My Favourite Albums of 2013

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Who said the album was a dying format? 2013 has produced more excellent records than any other year in recent memory. I’ve been recollecting my favourite albums of each year for a while now, and in a year I spent six months gallivanting around the northern hemisphere, music has been an incredibly important part of my travels. These are the albums that have been my soundtrack to cities, festivals, clubs. They’ve got me through 12 hour bus trips and 23 hour flights. They’ve helped me when pangs of homesickness strike and when I’ve felt on top of the world they’ve given me that extra spring in my step. Every website and its dog does Best Of lists these days, so these are my ten favourite albums in the context of how I experienced them over the past twelve months.

10. CHVRCHES – The Bones of What You Believe

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No single band captured the zeitgeist more in 2013 than CHVRCHES. Which is remarkable, considering their music is a glaringly obvious throwback to 80s synth-pop. But everything from the stylised name designed to ‘improve Google searches’ to the fact that two members used to be in punk acts suggests a band eager to capitalise on the current EDM craze. It’s a good thing they did though, because The Bones of What You Believe is one of the most assured debuts in years. The songs are slickly produced and stadium ready, full of soaring choruses and sparkling synths. Cynical listeners may be turned off by the earnestness of it all, but I couldn’t get enough.  It’s all so sweet it should be a guilty pleasure, but CHVRCHES are worth donating to the collection plate for.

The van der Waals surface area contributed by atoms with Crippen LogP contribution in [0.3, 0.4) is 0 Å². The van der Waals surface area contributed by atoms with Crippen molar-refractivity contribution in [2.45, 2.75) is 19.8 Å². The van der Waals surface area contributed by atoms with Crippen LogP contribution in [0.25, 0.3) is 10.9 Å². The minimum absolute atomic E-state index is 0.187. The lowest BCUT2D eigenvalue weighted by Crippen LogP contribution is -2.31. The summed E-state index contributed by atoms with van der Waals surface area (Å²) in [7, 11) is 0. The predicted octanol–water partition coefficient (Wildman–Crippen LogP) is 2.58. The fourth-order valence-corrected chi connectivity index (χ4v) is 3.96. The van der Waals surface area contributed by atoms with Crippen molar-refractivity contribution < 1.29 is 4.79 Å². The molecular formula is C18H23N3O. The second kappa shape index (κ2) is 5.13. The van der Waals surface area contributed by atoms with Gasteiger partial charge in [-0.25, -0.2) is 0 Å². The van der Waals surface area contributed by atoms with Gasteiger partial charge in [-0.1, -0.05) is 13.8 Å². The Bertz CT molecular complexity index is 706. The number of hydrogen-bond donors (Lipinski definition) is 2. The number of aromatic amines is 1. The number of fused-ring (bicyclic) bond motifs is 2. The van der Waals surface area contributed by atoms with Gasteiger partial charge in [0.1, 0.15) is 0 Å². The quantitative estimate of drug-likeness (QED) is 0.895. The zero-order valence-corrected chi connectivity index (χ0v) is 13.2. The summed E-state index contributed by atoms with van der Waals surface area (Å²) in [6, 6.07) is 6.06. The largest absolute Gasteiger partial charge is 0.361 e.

9. San Fermin – San Fermin

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The term ‘baroque pop’ gets brandied about quite a lot these days, applied to everyone from Neutral Milk Hotel to Lana Del Ray. But it fits San Fermin perfectly. The brainchild of obscenely talented young composer Ellis Ludwig-Leone, the ‘band’ is more a revolving door of musicians contributing vocals, bassoons, cellos, xylophones coupled with the occasional synth. Together they’ve created a stunning piece of work that enthrals from the opening baritone vocals of ‘Renaissance’ to the dramatic final moments of ‘Altogether Changed’. The peaks and troughs of the orchestral interludes provide a perfect accompaniment to the highs and lows of travel, and the album name drops Paris, Lima and the running of the bulls festival in Spain that the band takes its name from. First single ‘Sonsick’ is not just an album highlight but one of my standout tracks of the year.

8. Baths – Obsidian

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Cerulean & obsidian. Sky blue, pitch black. In colour and in theme, Baths’ two albums could not be more different. Just from the album cover it’s obvious that Obsidian signals a much darker turn for California’s Will Wiesenfeld. Where Cerulean was all summery melodies and lush instrumentation, Obsidian is bleak, industrial and seething. In Cerulean Wiesenfeld’s voice was only a small player, but here it comes to the fore. Wiesenfeld’s lyrics paint much clearer pictures here too; centrepiece ‘Incompatible’ doesn’t hold back in its sincere recollection of a relationship with so much potential gone awry: “First boyfriend/you live in my house and we share a toilet seat/and I am not in the least bit drawn to your heat”. Released in the Australian spring, Obsidian first seemed somewhat out of place, and it wasn’t until the darkness of winter closed in in Istanbul that I really came to appreciate this record. Definitely one to save for a rainy day.

7. Arcade Fire – Reflektor